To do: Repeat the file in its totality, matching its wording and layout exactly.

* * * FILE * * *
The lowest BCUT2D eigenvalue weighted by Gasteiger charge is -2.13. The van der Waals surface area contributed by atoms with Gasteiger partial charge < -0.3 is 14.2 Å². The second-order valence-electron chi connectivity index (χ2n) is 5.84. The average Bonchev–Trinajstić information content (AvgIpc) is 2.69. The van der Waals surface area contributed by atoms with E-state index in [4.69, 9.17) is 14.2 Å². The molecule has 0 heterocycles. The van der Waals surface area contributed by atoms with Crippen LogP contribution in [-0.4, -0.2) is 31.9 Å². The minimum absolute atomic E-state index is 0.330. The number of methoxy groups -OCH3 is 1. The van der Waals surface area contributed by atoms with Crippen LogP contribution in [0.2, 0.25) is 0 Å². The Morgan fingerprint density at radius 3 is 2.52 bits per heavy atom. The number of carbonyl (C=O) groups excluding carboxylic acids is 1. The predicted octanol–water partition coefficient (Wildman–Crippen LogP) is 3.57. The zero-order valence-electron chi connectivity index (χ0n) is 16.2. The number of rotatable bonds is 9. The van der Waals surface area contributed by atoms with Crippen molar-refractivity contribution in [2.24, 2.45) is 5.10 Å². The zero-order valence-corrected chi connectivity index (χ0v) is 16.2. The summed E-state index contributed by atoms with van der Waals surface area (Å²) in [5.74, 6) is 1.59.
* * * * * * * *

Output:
The lowest BCUT2D eigenvalue weighted by Gasteiger charge is -2.13. The van der Waals surface area contributed by atoms with Gasteiger partial charge < -0.3 is 14.2 Å². The second-order valence-electron chi connectivity index (χ2n) is 5.84. The average Bonchev–Trinajstić information content (AvgIpc) is 2.69. The van der Waals surface area contributed by atoms with E-state index in [4.69, 9.17) is 14.2 Å². The molecule has 0 heterocycles. The van der Waals surface area contributed by atoms with Crippen LogP contribution in [-0.4, -0.2) is 31.9 Å². The minimum absolute atomic E-state index is 0.330. The number of methoxy groups -OCH3 is 1. The van der Waals surface area contributed by atoms with Crippen LogP contribution in [0.2, 0.25) is 0 Å². The Morgan fingerprint density at radius 3 is 2.52 bits per heavy atom. The number of carbonyl (C=O) groups excluding carboxylic acids is 1. The predicted octanol–water partition coefficient (Wildman–Crippen LogP) is 3.57. The zero-order valence-electron chi connectivity index (χ0n) is 16.2. The number of rotatable bonds is 9. The van der Waals surface area contributed by atoms with Crippen molar-refractivity contribution in [2.24, 2.45) is 5.10 Å². The zero-order valence-corrected chi connectivity index (χ0v) is 16.2. The summed E-state index contributed by atoms with van der Waals surface area (Å²) in [5.74, 6) is 1.59.